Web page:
Updated: Aug 5
Don’t worry, this isn’t some sort of intense piece about whether I’m spiritual or not. Not my type of thing. No this is a piece about the Netflix show written and produced by the wonderful (in my opinion) Ricky Gervais. As I was watching the series in bed the other night, I was hit by a tonne of bricks by some dialogue.
As he was sat in the cemetery talking to his friend, he said:
“I feel sad all the time, I’m not the person I was… Lisa dying, it’s like I lost most of me, all the good stuff all the happiness, any joy I had…. I feel like I’m nothing. People think that I’m sort of ok… I’m getting on with it…I’m snarky now and again and that this is a lapse. But it’s not. This is me all the time now. Everything else is the front. I’m not well, but I remember what it was like to be normal, so I do an impression of that, but this is what I really am, and I want to be normal again, but I’m weak.”
Now obviously he’s talking about the loss of his amazing wife, but this entire feeling ran very true with me once I started suffering terribly with my anxiety, which rolled into depression. Particularly the comment about remembering what it was like to be normal and replicating it, so no one would judge me or think I was strange or different. I wanted to feel normal naturally, and no matter what I tried it just didn’t work. I have changed and if my friends didn’t want to hang out with me because I was a little quieter or anxious, then we probably shouldn’t be friends to begin with.
I’ve had to leave countless events because of this constant underlying fear (and not just because the people were awful and the crab cakes were a little off). I would feel too anxious to converse and consume a god awful amount of wine to numb the underlying thought of ‘they’re only talking to you because they have to be polite, they think you’re weird’. Only to be so hungover the next day you write it off and feel guilty because you didn’t do anything productive and start thinking you’re useless (honestly this anxiety thing is exhausting).
The events I didn’t bother going to, I would end up thinking ‘they don’t even notice you aren’t there, no one cares about your existence’ or ‘they’re talking about how flaky you are and are saying bad things about you behind your back’. When you have an anxious mind and you’re in despair, it doesn’t matter how you handle the situation, your anxiety will make you feel crappy about it REGARDLESS. It cares not for you, it’s only there to drag you back under the water and make you feel like you can’t breathe.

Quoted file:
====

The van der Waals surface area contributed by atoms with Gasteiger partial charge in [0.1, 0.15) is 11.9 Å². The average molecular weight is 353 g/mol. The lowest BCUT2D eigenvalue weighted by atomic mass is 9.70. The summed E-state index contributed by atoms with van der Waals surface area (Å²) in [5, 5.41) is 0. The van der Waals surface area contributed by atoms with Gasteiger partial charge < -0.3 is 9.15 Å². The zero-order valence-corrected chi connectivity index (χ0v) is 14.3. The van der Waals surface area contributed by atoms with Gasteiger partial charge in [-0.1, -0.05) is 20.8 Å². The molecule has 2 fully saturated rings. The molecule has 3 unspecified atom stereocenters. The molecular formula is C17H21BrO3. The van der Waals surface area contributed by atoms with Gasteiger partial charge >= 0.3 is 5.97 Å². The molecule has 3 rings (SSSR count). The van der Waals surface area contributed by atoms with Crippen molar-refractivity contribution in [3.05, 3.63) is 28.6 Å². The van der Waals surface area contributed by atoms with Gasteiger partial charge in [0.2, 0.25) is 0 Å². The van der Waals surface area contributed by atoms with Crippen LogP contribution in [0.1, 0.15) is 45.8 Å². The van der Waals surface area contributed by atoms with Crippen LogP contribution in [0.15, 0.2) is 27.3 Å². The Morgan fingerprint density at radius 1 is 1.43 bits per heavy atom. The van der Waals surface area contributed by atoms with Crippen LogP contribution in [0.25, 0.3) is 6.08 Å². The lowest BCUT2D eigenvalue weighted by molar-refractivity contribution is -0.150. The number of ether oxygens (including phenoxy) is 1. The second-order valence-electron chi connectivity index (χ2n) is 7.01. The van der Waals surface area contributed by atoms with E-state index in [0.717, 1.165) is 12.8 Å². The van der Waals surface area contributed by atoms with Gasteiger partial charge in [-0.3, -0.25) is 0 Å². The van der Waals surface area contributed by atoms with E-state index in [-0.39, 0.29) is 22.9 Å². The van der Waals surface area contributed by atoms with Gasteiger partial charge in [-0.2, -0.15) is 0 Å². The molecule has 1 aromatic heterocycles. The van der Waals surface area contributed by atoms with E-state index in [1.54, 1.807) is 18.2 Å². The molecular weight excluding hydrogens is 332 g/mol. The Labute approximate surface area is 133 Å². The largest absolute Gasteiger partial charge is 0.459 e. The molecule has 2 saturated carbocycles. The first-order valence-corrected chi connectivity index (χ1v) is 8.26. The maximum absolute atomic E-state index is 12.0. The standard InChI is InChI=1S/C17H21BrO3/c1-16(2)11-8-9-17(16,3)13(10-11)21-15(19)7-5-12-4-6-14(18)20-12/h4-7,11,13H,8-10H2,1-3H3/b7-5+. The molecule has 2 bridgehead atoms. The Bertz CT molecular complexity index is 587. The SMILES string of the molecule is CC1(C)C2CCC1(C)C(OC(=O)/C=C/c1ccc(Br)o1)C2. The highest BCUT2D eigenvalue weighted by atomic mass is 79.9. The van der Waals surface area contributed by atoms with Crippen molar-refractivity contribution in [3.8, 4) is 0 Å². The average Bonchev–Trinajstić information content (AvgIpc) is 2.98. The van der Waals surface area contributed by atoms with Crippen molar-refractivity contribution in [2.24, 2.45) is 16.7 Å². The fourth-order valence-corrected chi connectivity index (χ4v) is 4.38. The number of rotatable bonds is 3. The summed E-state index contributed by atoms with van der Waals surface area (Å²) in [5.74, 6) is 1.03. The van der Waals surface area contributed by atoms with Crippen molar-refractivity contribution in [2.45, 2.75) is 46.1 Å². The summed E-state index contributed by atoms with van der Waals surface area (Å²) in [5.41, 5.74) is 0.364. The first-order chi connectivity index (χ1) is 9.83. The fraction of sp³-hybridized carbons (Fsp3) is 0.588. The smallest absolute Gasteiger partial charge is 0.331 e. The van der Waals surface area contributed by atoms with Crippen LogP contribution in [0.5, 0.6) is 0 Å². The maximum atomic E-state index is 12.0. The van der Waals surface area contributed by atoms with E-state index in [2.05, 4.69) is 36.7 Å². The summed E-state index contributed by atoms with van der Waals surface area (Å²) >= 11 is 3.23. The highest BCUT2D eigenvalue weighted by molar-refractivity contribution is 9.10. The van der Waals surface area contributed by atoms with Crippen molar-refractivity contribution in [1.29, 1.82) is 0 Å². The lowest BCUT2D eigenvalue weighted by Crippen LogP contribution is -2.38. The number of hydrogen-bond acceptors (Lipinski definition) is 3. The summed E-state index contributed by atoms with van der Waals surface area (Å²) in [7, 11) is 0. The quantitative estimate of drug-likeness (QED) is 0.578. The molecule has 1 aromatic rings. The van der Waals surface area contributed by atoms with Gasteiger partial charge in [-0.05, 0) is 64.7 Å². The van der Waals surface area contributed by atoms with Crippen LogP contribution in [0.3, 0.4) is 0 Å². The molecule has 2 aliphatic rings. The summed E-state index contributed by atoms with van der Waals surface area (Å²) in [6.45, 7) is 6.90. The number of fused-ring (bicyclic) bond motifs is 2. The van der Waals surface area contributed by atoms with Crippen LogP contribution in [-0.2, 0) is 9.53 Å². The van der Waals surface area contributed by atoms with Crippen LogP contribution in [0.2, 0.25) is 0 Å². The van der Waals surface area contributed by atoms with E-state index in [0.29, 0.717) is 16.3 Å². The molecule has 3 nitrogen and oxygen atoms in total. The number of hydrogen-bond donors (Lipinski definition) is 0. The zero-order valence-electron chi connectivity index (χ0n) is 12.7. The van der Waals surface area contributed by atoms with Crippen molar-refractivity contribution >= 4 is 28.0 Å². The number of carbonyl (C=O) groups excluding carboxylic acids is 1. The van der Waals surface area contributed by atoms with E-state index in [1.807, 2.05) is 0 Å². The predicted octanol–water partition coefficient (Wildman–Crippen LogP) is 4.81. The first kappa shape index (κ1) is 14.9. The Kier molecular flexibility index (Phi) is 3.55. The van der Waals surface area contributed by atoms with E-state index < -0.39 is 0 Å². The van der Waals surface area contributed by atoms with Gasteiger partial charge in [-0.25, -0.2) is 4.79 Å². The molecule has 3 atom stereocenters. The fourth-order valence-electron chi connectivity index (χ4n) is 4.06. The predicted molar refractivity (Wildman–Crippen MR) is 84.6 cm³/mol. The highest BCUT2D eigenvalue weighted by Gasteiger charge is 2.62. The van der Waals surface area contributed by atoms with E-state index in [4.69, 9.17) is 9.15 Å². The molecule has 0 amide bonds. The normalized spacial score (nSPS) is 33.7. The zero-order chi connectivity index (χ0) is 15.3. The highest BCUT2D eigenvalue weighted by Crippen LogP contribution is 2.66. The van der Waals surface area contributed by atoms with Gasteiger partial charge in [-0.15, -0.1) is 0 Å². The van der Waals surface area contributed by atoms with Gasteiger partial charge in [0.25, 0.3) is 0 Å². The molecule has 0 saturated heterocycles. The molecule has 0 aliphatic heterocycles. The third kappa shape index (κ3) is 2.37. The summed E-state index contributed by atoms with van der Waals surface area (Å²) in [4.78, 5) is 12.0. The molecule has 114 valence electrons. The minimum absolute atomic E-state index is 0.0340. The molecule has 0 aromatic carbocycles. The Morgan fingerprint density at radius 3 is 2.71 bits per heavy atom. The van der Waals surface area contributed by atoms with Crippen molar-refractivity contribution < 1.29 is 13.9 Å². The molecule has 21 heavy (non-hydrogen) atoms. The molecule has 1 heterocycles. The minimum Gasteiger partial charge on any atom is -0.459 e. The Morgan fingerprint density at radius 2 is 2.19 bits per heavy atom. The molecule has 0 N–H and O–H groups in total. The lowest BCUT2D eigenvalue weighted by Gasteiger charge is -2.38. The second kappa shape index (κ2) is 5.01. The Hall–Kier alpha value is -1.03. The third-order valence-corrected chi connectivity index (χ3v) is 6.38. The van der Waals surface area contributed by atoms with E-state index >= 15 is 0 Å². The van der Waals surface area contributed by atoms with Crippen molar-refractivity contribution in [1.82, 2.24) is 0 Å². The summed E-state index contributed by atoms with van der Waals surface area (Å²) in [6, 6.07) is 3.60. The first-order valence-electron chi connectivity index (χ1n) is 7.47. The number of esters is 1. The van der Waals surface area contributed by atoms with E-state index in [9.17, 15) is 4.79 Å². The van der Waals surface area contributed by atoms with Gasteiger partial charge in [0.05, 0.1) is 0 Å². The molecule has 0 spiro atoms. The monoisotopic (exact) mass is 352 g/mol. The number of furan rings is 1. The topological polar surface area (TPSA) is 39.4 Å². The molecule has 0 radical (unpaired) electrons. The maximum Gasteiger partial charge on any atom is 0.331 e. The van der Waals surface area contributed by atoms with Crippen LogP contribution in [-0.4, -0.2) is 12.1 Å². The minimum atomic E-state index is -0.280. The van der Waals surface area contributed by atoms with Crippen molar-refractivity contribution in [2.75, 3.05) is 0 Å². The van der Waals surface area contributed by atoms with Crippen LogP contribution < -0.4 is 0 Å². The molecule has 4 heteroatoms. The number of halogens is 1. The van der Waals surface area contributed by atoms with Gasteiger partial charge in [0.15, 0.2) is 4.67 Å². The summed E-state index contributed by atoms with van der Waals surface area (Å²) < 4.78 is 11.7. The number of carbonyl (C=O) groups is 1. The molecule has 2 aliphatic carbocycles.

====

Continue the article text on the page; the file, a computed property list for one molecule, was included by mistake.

All the above leads me to the couple points I want to make.
On the days I feel like the whole world is going to swallow me whole and I’m never going to win, I honestly let those feelings take hold and ride them out. Fighting them doesn’t help but I promise myself that tomorrow I’ll make myself feel better and I’ll book a massage first thing the next morning to give myself something to look forward to and feel good about. The fact is, the only person that you know 100% will consistently care about you, is you.
The sooner we stop giving a fuck about whether Jackie called us flaky at the summer BBQ party or has an issue with your high-waisted pencil skirts she deems provocative (Fuck you Jackie), the better. Instead think about how great that afternoon was that you didn’t go to the party you didn’t really care about, instead you sun-tanned, read a book and made some muffins that you’re boyfriend loved so much he gave you a half hour back rub for… I mean… we would probably be much happier for it. It’s ok to be anxious and occasionally it’ll rear its head, and it sucks, BUT it’s not permanent and you’re responsible for your happiness. Do your best to remember that muffin baking light at the end of the tunnel.
EVERYONE, I repeat EVERYONE is battling their own demons. I was so good at masking my anxiety I was making new friends all the time and invited out and about to more events I couldn’t physically go to. Only those closest to me knew about this battle, and I did a good job of covering it up even with them. Even that pretty girl on Instagram that always has the perfect clothes, skin and somehow is always in shape even though she posted that she ate an entire pizza the night before… chances are she’s going through something we would never want to be going through. Not only do we use social media to portray the positives and the ‘normalised’ version of ourselves, we also do this in real life.
Think about the last time you actually had an in-depth conversation with your best friend and asked how she REALLY was (mind you, more people are checking in at the moment during lockdown which we’re all grateful for). Although some people make it VERY difficult, try and be nice to everyone. You don’t know the pain they’ve gone through and are currently going through. We all struggle and that small smile or compliment you may give someone could make their day or even their week, who knows?
Just spread the joy and see how far it can go (except for the people who keep their rucksacks on when on the tube, you don’t deserve my smile… go home).